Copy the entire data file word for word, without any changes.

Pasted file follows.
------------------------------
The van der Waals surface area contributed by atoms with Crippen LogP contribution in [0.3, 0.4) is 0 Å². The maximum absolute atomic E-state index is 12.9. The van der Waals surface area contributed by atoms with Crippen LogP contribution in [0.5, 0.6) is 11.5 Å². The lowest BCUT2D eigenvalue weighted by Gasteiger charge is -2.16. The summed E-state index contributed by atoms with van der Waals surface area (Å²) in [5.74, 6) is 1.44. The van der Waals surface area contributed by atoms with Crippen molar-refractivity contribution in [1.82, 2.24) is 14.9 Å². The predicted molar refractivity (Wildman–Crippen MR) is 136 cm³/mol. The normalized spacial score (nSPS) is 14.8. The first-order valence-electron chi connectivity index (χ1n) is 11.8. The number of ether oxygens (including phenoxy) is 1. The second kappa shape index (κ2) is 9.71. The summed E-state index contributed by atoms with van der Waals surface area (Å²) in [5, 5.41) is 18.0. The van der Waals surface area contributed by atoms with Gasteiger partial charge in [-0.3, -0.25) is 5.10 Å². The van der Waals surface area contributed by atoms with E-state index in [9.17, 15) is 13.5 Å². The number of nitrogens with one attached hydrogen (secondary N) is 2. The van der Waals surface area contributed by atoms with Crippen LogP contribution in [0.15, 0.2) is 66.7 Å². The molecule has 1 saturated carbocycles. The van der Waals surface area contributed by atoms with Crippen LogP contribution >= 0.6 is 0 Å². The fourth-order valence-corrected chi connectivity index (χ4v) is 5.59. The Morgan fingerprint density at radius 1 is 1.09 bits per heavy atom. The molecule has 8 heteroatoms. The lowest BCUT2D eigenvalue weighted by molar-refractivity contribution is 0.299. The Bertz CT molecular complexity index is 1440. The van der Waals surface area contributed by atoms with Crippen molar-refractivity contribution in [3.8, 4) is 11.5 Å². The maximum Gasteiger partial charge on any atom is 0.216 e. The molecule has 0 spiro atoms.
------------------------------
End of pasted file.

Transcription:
The van der Waals surface area contributed by atoms with Crippen LogP contribution in [0.3, 0.4) is 0 Å². The maximum absolute atomic E-state index is 12.9. The van der Waals surface area contributed by atoms with Crippen LogP contribution in [0.5, 0.6) is 11.5 Å². The lowest BCUT2D eigenvalue weighted by Gasteiger charge is -2.16. The summed E-state index contributed by atoms with van der Waals surface area (Å²) in [5.74, 6) is 1.44. The van der Waals surface area contributed by atoms with Crippen molar-refractivity contribution in [1.82, 2.24) is 14.9 Å². The predicted molar refractivity (Wildman–Crippen MR) is 136 cm³/mol. The normalized spacial score (nSPS) is 14.8. The first-order valence-electron chi connectivity index (χ1n) is 11.8. The number of ether oxygens (including phenoxy) is 1. The second kappa shape index (κ2) is 9.71. The summed E-state index contributed by atoms with van der Waals surface area (Å²) in [5, 5.41) is 18.0. The van der Waals surface area contributed by atoms with Gasteiger partial charge in [-0.3, -0.25) is 5.10 Å². The van der Waals surface area contributed by atoms with E-state index in [9.17, 15) is 13.5 Å². The number of nitrogens with one attached hydrogen (secondary N) is 2. The van der Waals surface area contributed by atoms with Crippen LogP contribution in [0.15, 0.2) is 66.7 Å². The molecule has 1 saturated carbocycles. The van der Waals surface area contributed by atoms with Crippen LogP contribution >= 0.6 is 0 Å². The fourth-order valence-corrected chi connectivity index (χ4v) is 5.59. The Morgan fingerprint density at radius 1 is 1.09 bits per heavy atom. The molecule has 8 heteroatoms. The lowest BCUT2D eigenvalue weighted by molar-refractivity contribution is 0.299. The Bertz CT molecular complexity index is 1440. The van der Waals surface area contributed by atoms with Crippen molar-refractivity contribution in [3.8, 4) is 11.5 Å². The maximum Gasteiger partial charge on any atom is 0.216 e. The molecule has 0 spiro atoms.